3.2 Controls on terrace SOC stability
A non-linear regression analysis was used to identify the effect of total photon counts, which was treated as a proxy for soil burial age, on SOC fraction distributions and on SPR. We found that SPR was negatively related to total photon counts (Fig. 5a), indicating that the terrace soil burial age was an important control on SPR. Furthermore, cPOM and S + C fractions were significantly correlated with burial age (Fig. 5b), in which a shift from cPOM to S + C-associated SOC fractions was observed with increasing age. No significant relationship between SPR and measured soil geochemical properties (e.g., pH, soil texture, and soil elements) was found (Table 2, P < 0.05).
3.3 Terrace soil burial age and SOC temperature sensitivity (Q10)
A significant relationship between Q10 and total photon counts was observed (Fig. 5a). This relationship suggests that Q10 values decline rapidly with the increasing age for young soil horizons, while for older soil horizons Q10 remained relatively constant or increased in the oldest soil horizons. Linear regression further showed that for relatively younger soil horizons (Fig. 2), Q10 values were significantly related to the proportion of S + C-associated C and cPOM-associated C, while for old soil horizons no such strong relation was found (Fig. 6).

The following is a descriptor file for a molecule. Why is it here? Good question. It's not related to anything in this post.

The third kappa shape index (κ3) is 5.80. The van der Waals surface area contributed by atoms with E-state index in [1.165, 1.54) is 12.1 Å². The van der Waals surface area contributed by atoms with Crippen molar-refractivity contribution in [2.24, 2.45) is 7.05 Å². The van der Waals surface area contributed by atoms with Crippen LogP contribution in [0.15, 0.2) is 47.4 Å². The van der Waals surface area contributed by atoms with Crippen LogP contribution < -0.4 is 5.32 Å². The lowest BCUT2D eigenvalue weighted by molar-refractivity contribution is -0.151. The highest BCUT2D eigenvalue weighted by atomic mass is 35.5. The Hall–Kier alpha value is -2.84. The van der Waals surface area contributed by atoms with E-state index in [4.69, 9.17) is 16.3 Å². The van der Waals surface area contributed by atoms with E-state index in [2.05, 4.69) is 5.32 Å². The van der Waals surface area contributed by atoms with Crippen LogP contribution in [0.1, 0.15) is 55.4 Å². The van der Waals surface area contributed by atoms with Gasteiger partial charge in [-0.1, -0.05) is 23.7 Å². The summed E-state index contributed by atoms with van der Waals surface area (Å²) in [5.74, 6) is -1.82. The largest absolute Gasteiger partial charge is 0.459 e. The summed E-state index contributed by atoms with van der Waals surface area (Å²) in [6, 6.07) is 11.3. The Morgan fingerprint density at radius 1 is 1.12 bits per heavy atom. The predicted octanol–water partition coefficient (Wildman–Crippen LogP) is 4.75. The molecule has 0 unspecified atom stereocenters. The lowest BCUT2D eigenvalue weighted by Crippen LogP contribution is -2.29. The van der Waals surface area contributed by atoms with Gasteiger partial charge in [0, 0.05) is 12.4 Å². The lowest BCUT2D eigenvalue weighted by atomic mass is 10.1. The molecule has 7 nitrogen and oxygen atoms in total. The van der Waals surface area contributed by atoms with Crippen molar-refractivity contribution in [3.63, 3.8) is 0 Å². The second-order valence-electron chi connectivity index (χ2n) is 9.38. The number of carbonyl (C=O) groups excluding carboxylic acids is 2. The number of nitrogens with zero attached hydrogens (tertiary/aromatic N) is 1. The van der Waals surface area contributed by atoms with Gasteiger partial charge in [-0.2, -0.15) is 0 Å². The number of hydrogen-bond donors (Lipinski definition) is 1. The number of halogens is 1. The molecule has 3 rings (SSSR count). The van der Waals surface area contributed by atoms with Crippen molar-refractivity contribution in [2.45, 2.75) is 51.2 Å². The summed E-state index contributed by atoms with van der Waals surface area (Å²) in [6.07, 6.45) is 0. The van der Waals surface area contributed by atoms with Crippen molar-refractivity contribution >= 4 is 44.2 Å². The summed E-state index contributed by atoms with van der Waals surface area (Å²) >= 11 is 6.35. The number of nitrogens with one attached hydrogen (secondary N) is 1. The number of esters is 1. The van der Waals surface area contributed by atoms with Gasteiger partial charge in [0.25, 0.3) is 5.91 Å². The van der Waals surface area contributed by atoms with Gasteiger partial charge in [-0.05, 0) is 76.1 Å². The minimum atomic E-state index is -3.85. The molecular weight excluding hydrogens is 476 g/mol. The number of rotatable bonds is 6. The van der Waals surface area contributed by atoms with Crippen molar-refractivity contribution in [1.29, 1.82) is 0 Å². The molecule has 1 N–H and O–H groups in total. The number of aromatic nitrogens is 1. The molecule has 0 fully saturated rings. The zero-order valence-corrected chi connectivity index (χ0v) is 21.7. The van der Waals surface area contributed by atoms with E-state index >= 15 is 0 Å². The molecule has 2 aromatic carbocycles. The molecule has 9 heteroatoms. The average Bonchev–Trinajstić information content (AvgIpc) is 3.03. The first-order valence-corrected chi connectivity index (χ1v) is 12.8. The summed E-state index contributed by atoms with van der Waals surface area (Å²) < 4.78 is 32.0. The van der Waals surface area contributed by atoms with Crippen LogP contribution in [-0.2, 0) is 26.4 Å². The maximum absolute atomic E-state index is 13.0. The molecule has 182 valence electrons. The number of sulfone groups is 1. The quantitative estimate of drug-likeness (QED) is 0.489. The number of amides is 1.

∗ P < 0.05. N=13. cPOM = coarse particulate C; M = microaggregate-associated C and S + C = silt- and clay-associated C.
To further identify the underlying controls, we linked the patterns of Q10 to soil C:N ratio and measured soil geochemical properties (e.g., pH, soil texture). We found that Q10 was significantly correlated to the C:N ratio of bulk soil, M, and S + C fractions (Table 3). In addition, Fig. 7 shows that the C:N ratio of bulk soil and SOC fractions first decreased with burial age then significantly increased (P < 0.05) when the terrace soils became very old. Furthermore, the Q10 was significantly correlated to clay content at relatively younger burial ages, while silt and sand contents were significantly correlated to Q10 at relatively older burial ages (Table 2, P < 0.05).
4.1 Terrace SOC stabilization: importance of carbon burial and terrace age